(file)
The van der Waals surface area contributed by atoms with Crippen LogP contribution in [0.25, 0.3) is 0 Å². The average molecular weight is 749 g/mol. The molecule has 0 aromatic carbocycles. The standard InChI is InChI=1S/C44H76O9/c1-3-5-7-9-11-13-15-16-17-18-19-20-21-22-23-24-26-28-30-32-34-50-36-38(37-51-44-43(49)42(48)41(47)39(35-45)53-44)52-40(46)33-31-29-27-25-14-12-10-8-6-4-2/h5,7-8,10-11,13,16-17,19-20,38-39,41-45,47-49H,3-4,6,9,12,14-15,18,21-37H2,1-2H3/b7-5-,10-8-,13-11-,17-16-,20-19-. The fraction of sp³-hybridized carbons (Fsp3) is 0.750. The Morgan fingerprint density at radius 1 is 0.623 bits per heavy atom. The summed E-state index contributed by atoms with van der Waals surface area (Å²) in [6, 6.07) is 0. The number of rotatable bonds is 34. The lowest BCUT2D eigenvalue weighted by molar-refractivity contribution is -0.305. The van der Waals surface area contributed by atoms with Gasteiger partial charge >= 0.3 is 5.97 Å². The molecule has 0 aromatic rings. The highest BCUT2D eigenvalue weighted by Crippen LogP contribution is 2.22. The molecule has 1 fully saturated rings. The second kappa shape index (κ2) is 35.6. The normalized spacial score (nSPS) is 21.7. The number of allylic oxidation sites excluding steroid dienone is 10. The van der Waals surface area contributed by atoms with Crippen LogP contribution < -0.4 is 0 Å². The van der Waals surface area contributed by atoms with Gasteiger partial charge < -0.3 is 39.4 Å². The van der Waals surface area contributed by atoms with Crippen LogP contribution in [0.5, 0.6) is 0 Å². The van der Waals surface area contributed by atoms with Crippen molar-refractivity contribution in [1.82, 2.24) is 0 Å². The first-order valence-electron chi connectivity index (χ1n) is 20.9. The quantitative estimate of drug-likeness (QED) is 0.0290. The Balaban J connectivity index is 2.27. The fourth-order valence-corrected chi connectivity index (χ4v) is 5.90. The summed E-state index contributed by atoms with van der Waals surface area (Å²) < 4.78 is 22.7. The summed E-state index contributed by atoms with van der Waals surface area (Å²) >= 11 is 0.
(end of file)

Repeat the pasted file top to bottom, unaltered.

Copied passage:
The van der Waals surface area contributed by atoms with Crippen LogP contribution in [0.25, 0.3) is 0 Å². The average molecular weight is 749 g/mol. The molecule has 0 aromatic carbocycles. The standard InChI is InChI=1S/C44H76O9/c1-3-5-7-9-11-13-15-16-17-18-19-20-21-22-23-24-26-28-30-32-34-50-36-38(37-51-44-43(49)42(48)41(47)39(35-45)53-44)52-40(46)33-31-29-27-25-14-12-10-8-6-4-2/h5,7-8,10-11,13,16-17,19-20,38-39,41-45,47-49H,3-4,6,9,12,14-15,18,21-37H2,1-2H3/b7-5-,10-8-,13-11-,17-16-,20-19-. The fraction of sp³-hybridized carbons (Fsp3) is 0.750. The Morgan fingerprint density at radius 1 is 0.623 bits per heavy atom. The summed E-state index contributed by atoms with van der Waals surface area (Å²) in [6, 6.07) is 0. The number of rotatable bonds is 34. The lowest BCUT2D eigenvalue weighted by molar-refractivity contribution is -0.305. The van der Waals surface area contributed by atoms with Gasteiger partial charge >= 0.3 is 5.97 Å². The molecule has 0 aromatic rings. The highest BCUT2D eigenvalue weighted by Crippen LogP contribution is 2.22. The molecule has 1 fully saturated rings. The second kappa shape index (κ2) is 35.6. The normalized spacial score (nSPS) is 21.7. The number of allylic oxidation sites excluding steroid dienone is 10. The van der Waals surface area contributed by atoms with Crippen LogP contribution < -0.4 is 0 Å². The van der Waals surface area contributed by atoms with Gasteiger partial charge < -0.3 is 39.4 Å². The van der Waals surface area contributed by atoms with Crippen LogP contribution in [0.5, 0.6) is 0 Å². The van der Waals surface area contributed by atoms with Crippen molar-refractivity contribution in [1.82, 2.24) is 0 Å². The first-order valence-electron chi connectivity index (χ1n) is 20.9. The quantitative estimate of drug-likeness (QED) is 0.0290. The Balaban J connectivity index is 2.27. The fourth-order valence-corrected chi connectivity index (χ4v) is 5.90. The summed E-state index contributed by atoms with van der Waals surface area (Å²) < 4.78 is 22.7. The summed E-state index contributed by atoms with van der Waals surface area (Å²) >= 11 is 0.